Tue, 5 Sep 2000 05:42:55 -0600
Kris Boulez <email@example.com>
>The problem now is that BioPerl throws a warning if a sequence does not
>comply 100% with the standards and exits. While at that moment I want to
>be able to say that he can ignore the warning if (e.g.) he has read the
>Does this sound like a call for a callback a client program can
>provide? The question then is what should be passed to the callback
>routine? The sequence object as it has been constructed so far? Sounds
>fragile, and may be useless in many cases. The complete offending
>source record? Would discard the parse done so far (for the callback),
>and would require a partial rewrite of the parsers because they read
>line-by-line (at least most if not all of the rich format parsers).
Yes, it does.
I forgot to mention the way SAX parsers for XML handle problems.
There are three callback objects associated with the parser; the
document handler, error handler and content handler. The first
deals with the characters and XML elements in the document. The second
handles errors, and the third isn't relevant for this discussion.
The error handler has three callback methods, called 'warning', 'error'
and 'fatalError'. They all take a single parameter, which is an
object which can be queried for information and, if desired, thrown.
The parser stops when any exceptions are raised in the callback.
The 'error' callback is used when the error is recoverable (as with
this tag=value problem) while fatalError is used for unrecoverable
errors. The parser must stop parsing after a fatalError.
So I do like callbacks for processing.
Bioperl combines the parser and the doc and error handlers, which
lowers the complexity of the problem but also reduces the flexibility.
Let's consider the idea of supporting a SAX-like callback.
What should be passed in the callback? The SAX interface takes
a single object, which describes the error. (This assumes typed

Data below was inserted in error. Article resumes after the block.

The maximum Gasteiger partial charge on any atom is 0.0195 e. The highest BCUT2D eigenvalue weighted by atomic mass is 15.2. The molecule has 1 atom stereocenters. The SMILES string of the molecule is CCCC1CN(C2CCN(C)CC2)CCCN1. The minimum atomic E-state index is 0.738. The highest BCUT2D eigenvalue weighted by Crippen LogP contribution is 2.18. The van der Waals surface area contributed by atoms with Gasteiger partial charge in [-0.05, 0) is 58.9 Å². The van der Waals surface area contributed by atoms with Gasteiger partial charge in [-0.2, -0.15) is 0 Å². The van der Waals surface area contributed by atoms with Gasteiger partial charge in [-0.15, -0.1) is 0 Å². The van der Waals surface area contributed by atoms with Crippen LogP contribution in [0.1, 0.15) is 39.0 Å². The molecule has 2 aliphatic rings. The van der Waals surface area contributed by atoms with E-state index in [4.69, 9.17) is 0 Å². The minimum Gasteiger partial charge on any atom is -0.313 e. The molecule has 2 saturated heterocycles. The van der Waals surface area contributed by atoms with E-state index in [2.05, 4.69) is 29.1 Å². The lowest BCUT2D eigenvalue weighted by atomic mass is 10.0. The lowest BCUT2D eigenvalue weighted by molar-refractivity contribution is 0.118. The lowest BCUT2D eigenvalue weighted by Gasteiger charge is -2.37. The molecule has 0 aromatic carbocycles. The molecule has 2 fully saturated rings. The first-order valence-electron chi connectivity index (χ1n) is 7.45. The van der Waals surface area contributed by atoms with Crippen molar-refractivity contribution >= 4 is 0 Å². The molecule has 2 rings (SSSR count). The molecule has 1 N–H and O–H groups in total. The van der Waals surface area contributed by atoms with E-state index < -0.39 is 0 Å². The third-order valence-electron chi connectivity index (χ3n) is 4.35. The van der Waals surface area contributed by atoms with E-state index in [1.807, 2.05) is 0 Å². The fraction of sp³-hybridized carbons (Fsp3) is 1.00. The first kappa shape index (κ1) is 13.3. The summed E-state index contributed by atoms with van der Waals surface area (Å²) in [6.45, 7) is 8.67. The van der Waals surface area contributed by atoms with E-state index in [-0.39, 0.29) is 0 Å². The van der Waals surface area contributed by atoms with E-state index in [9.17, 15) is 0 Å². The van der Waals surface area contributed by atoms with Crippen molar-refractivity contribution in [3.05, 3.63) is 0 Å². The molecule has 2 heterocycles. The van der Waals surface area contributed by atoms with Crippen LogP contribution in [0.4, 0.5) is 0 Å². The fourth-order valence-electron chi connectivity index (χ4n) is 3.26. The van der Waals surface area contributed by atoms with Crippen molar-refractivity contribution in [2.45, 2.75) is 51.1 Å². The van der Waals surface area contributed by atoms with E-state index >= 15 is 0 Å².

objects being passed, so the callback can figure out which error
occured.) The object can optionally be queried to get position
information about where the error occured.
The partially formed record is not passed into the object. This is
because SAX isn't building the record, which is instead done inside
of the DocumentHandler. In other words, it punts on Hilmar's question
about passing the record to the error handler since it isn't in charge
of maintaining the record. Instead, the error handler and the document
handler have to be told before hand to work with each other.
If the record isn't passed in, then the callback won't be able to do
some sorts of error reporting, like listing the ID of the record which
failed. On the other hand, that can't be done now, which means it
hasn't been a real problem. Plus, it's possible to define that a
special object (not necessarily the sequence object) be passed as part
of the error object. Eg, this could pass in the ID.
So I would suggest adding an optional callback to bioperl (either a
single function or an object with three methods like SAX). This
callback gets the warning and error information, with either 3 or 4
pieces of information:
- severity (eg, warn, error, fatalError; either as a string or
- type of error (eg, a common string description or a typed object)
- state for the error (eg, some description about the error either as an
anonymous hash or part of the type error object. This could include
the sequence ID, if available, though I feel the amount of data should
be limited. Also, I feel it must act like a read-only object.)
- (optional) position in the file where the error occured
This doesn't change the existing API or code since the error handler is
optional. Though this does mean the default error and fatalError handlers
raise the error, to be consistent with current usage. This is different
than SAX where the default handler silently ignores errors. (I don't like
that behaviour anyway :)
You don't need to have your classes derived from the XML::SAX ones. Indeed,
that likely adds a dependency you don't want. You don't even need to use
the same names and callback parameters. Instead, this suggestion is meant
to point out a standardized way of error handling which is pretty usable
and I believe applicable to this problem. By using existing interfaces,
even just at the semantic level, you reduce the overhead of having to
learn new APIs all the time.